The initial convergence that led to what would become Indy Convergence actually happened in Oregon.
That’s where Dance Kaleidoscope dancer Caitlin Swihart in 2007 met actor Robert Negron, a veteran of such West Coast professional companies as The Old Globe and South Coast Repertory. Together with other artists, they hatched an idea for an interdisciplinary workshop that pushed for collaborative creation without concern for commercial output.
What would happen, they wondered, if, say, a playwright, a video artist, a sculptor and a musician got together for a few weeks to try to create something without concern about who would see the final product … or even if there were a final product?
“All of us were at the very early stages of our career and, if you wanted to create something, there was always this fear that it would suck and someone would see it,” said Swihart, now Caitlin Negron (her partnership with Robert Negron went beyond Indy Convergence).
“We wanted to create a place that was safe for you to experiment,” she said. “The process is what was important. And we wanted to make sure that people across genres weren’t just working beside each other but were working with each other.”
The program, which took root in Indianapolis in 2008, has attracted artists from around the globe for 10-day, summer intensives that have largely stayed under the radar of local arts audiences—by design.
Now, though, Indy Convergence’s profile is rising, thanks to the February 2016 purchase of a building at 2611 W. Michigan St., at the border of the Hawthorne and Haughville neighborhoods, an area that is becoming an epicenter for arts in an underserved neighborhood.
The still-under-renovation building is already being used for theater classes, play readings, art exhibitions and more.
The Phoenix Theatre’s Bryan Fonseca, who has partnered with Indy Convergence as part of his Arts Council of Indianapolis/Lilly Endowment Transformational Impact Fellowship Grant, sees the two missions closely aligned.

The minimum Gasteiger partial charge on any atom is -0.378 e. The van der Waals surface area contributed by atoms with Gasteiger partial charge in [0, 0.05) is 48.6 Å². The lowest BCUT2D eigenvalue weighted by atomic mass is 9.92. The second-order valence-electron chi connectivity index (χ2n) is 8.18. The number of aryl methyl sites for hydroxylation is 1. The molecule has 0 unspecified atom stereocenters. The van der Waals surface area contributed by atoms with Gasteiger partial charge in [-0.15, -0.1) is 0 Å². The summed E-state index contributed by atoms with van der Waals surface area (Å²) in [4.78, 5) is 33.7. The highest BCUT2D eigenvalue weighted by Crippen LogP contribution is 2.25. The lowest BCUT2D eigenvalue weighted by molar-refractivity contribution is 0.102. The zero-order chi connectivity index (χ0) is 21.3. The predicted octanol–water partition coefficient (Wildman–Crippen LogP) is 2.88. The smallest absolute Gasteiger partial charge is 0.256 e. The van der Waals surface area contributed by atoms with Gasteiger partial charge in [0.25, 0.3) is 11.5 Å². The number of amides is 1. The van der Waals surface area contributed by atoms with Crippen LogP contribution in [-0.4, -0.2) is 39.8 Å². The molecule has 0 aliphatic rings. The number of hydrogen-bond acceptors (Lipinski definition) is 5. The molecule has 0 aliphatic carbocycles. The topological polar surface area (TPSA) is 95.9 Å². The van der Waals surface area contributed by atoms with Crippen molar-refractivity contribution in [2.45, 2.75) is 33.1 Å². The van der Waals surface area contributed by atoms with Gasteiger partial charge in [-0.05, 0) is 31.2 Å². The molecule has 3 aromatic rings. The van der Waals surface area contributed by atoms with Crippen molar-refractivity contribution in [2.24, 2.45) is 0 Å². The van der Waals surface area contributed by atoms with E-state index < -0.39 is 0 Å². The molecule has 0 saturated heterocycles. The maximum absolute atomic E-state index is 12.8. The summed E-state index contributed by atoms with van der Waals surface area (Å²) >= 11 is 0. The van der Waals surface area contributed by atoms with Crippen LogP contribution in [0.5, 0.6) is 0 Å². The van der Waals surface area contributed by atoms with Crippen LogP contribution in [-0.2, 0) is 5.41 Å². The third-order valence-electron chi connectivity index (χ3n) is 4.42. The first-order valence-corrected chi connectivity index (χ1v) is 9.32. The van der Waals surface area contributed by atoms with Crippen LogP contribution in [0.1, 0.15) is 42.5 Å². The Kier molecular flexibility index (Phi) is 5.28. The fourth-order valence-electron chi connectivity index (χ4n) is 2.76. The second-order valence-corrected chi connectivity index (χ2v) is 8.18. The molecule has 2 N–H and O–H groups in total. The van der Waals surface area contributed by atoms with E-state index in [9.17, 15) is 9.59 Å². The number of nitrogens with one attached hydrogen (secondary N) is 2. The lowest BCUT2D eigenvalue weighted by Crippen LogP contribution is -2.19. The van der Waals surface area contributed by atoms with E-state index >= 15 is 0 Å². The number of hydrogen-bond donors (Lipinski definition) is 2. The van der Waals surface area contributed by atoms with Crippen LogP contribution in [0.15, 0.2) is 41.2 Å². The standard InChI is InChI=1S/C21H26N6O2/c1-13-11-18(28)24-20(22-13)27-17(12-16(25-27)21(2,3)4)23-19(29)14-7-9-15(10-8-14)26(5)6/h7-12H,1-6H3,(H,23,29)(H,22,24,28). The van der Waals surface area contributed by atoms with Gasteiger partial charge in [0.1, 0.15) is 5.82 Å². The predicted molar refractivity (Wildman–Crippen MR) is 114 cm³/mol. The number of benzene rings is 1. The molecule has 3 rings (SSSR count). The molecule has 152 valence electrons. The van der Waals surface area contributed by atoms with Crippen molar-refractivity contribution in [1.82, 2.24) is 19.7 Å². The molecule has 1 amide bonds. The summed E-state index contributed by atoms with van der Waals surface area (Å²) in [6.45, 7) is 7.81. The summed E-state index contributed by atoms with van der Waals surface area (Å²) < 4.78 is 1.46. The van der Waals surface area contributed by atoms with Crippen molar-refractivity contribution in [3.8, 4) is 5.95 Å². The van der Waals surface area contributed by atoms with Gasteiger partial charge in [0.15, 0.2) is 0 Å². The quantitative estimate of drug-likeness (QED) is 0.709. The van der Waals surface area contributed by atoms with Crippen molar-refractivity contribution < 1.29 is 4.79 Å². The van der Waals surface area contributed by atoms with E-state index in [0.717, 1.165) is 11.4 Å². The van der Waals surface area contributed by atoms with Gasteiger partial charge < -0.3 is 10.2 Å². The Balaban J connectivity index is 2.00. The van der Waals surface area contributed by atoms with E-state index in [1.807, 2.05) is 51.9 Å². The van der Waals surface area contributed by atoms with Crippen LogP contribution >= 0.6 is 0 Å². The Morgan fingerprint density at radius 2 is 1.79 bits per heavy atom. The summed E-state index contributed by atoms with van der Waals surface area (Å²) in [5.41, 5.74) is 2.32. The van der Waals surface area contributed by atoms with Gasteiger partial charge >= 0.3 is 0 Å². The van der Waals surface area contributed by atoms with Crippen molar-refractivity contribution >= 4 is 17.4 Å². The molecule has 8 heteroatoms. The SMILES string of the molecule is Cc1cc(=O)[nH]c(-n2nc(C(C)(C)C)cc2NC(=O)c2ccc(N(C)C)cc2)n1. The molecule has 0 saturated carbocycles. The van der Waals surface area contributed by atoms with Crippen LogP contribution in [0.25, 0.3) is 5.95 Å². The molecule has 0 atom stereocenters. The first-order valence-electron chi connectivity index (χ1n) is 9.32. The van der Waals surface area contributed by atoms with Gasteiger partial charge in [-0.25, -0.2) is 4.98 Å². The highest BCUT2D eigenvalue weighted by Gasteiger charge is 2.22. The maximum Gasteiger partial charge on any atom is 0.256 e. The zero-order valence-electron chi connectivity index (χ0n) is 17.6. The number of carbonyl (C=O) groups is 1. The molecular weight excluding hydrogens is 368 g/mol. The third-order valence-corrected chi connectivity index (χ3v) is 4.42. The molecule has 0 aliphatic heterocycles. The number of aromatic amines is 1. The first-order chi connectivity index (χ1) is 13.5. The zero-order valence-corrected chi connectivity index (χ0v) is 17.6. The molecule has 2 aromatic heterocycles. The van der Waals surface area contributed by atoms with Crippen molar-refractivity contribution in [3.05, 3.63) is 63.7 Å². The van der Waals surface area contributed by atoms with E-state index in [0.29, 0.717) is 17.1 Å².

“Anyone interested in how to help neighborhoods grow needs to get behind Indy Convergence,” Fonseca said. “They are going to be the center of it on the near-west side.”
If you haven’t heard about the Indy Convergence building yet, that’s no surprise. Whereas other enthusiastic arts creators might have dived right in once a building had been secured and packed it with programming, the Negrons took a very different approach, which they called a “year of listening.”
“Instead of moving in and starting programming, we went to all of the neighborhood meetings, the steering committee meetings, the Great Places meetings, and we tried to meet everyone,” Caitlin Negron said. “We wanted to figure out who was here, what was going on, and where we fit or didn’t fit. We took the time to get to know where we are.”
Having one organization provide art-for-art’s-sake developmental opportunities for artists while also doing community work can be a challenge.
“That’s a question with place-making around the country,” said Jim Walker, CEO and co-founder of Big Car Collective. “It’s a fine line. How can it be a tool for positive long-term change that’s as exciting for the residents as well as the new people coming in?”
Robert Negron learned valuable lessons running an affiliated program at a community center in Haiti, for which Indy Convergence provides visiting teachers who partner with local instructors to share experiences and teach cooperatively.
He said Indy Convergence isn’t just about bringing in outsiders, although the summer Convergence incubator remains its signature program. But, in addition, “we’ve identified small artist collectives and lots of local bands and we’re trying to figure out how to collaborate with them,” he said.
And Negron wants the building to be active all day. “I’d like to see yoga or movement classes in the morning, switch it over to an art gallery with regular hours, then switch it for a meeting, and then have a show in the evening.”
“And, I really want to get some quinceaneras in here,” he said, referring to the Hispanic celebration of a girl’s 15th birthday.
Caitlin Negron admitted that much of what Indy Convergence is doing is learn-as-you-go.
“If we just opened an art gallery, there are others we could point to,” she said. “If we were a theater company, there are models for that. But there isn’t a firm model here for what we are doing.”
That isn’t to say they are proceeding blindly.
“There is a purpose to it,” Caitlin Negron said. “We got this space in order to have it as an open, interdisciplinary collaborative art space where we can work with artists and with the community.”
And with an $84,000 annual budget, nobody on the payroll, and just a dancer’s salary to keep things going, the couple will be living upstairs until the space gets renovated to serve as artist housing.
For Caitlin Negron, who remains a full-time company member of Dance Kaleidoscope, the juggling act can be challenging.
“People get a lot of emails from me at 11:30 at night or 7:30 in the morning,” she said. “It feels overwhelming sometimes, but I really wouldn’t change anything.”•